That sort of solution has been done and with great results. See post SOLVED: Taz 6 auto leveling is >0.5mm off (NOW PERFECT TO 0.01mm!)

2 Likes

I have no idea what you guys did to fix this because when I put that gcode into my Mini 2, it goes haywire. It does several wipes, increases the temperature and changes the filament!! It does not provide a read out. Nice concept but it doesn’t help me.

You put it where? Those G commands are to be entered one at a time on the console interface built into Cura. You have to connect then you can run the commands. The examples there are for the bed size of the Taz 6, you will need to adjust the X & Y values of your mini’s bed size coordinates. Example command, G1 X-8 Y-8 F8000 ; move safely to font left. As the comment says, this will move the nozzle to coordinates X=8, Y=8, which will be right over the front left washer. The results of these tests will display values so you’ll know where to add the shims under the washer’s support. Cmidgley has included the shims in the thread. [Leveling corner.stl) (36.4 KB).

Thank you very much for responding. I had created a gcode file to run on the machine. I thought that the results would show in the LCD screen on the machine. Seemed logical at the time! I have now gone into the Cura console and have run the diagnostics. It will not be possible for me to fix this machine. The results change every single time I run the G29 V4 routine. Z is all over the place. Here are the results for the 3 runs. Any suggestions on how to fix this? The shim may help a little, but it won’t be level every time. In addition, once I scrub the nozzle head to remove debris, the numbers will change AGAIN. See Run 4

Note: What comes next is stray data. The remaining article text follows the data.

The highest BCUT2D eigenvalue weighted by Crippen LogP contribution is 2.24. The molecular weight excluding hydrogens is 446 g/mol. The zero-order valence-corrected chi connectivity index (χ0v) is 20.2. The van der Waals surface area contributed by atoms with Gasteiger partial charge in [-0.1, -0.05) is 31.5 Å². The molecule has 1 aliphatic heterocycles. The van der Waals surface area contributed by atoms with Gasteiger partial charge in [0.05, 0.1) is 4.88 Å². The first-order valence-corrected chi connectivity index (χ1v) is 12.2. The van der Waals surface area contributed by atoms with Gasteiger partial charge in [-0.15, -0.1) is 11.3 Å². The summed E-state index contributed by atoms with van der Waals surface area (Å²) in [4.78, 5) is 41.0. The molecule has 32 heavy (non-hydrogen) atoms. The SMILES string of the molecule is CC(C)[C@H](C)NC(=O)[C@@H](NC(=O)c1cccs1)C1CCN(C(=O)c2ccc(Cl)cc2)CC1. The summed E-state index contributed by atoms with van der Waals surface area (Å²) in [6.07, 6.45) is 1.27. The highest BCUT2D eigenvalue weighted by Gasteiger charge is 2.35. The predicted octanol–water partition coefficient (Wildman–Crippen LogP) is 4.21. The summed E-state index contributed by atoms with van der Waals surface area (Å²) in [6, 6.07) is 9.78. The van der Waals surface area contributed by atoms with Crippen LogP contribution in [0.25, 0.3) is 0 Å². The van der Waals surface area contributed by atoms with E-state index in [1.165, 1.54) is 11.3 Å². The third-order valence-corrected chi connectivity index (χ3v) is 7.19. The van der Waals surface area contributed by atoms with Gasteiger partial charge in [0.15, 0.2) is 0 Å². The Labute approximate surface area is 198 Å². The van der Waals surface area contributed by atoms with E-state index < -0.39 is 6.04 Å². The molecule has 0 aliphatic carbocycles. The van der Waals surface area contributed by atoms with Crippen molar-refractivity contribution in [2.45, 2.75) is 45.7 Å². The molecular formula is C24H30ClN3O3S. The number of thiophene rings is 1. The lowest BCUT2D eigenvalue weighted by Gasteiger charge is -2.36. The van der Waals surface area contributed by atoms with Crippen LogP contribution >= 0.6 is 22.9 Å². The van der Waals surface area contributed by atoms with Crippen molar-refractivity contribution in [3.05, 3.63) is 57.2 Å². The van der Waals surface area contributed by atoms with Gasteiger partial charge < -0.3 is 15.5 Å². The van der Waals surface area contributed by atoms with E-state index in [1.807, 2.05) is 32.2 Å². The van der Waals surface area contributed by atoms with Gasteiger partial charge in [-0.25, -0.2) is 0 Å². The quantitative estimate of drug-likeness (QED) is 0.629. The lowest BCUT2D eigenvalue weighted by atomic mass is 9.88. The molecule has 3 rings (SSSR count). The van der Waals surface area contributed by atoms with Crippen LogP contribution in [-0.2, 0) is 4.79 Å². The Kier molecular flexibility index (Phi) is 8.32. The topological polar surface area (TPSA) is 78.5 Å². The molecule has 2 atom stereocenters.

Run 1

< [07:35:01] Bed X: -3.000 Y: 168.000 Z: -1.633 (.14 from the highest corner)

< [07:35:11] Bed X: -3.000 Y: -4.000 Z: -1.493

< [07:35:21] Bed X: 163.000 Y: -4.000 Z: -2.674 (1.181 from the highest corner)

< [07:35:29] Bed X: 163.000 Y: 168.000 Z: -2.014 (.521 from the highest corner)

Run 2

< [07:52:14] Bed X: -3.000 Y: 168.000 Z: -1.631 (.15 from the highest corner)

< [07:52:24] Bed X: -3.000 Y: -4.000 Z: -1.481

< [07:52:34] Bed X: 163.000 Y: -4.000 Z: -2.641 (1.16 from the highest corner)

< [07:52:44] Bed X: 163.000 Y: 168.000 Z: -1.991 (.51 from the highest corner)

Run 3

< [07:55:54] Bed X: -3.000 Y: 168.000 Z: -1.634 (.146 from the highest corner)

< [07:56:04] Bed X: -3.000 Y: -4.000 Z: -1.488

< [07:56:14] Bed X: 163.000 Y: -4.000 Z: -2.654 (1.166 from the highest corner)

< [07:56:24] Bed X: 163.000 Y: 168.000 Z: -1.995 (.507 from the highest corner)

Run 4

< [08:17:15] Bed X: -3.000 Y: 168.000 Z: -1.683 (.201 from the highest corner)

< [08:17:25] Bed X: -3.000 Y: -4.000 Z: -1.482

< [08:17:35] Bed X: 163.000 Y: -4.000 Z: -2.661 (1.179 from the highest corner)

< [08:17:45] Bed X: 163.000 Y: 168.000 Z: -2.021 (.539 from the highest corner)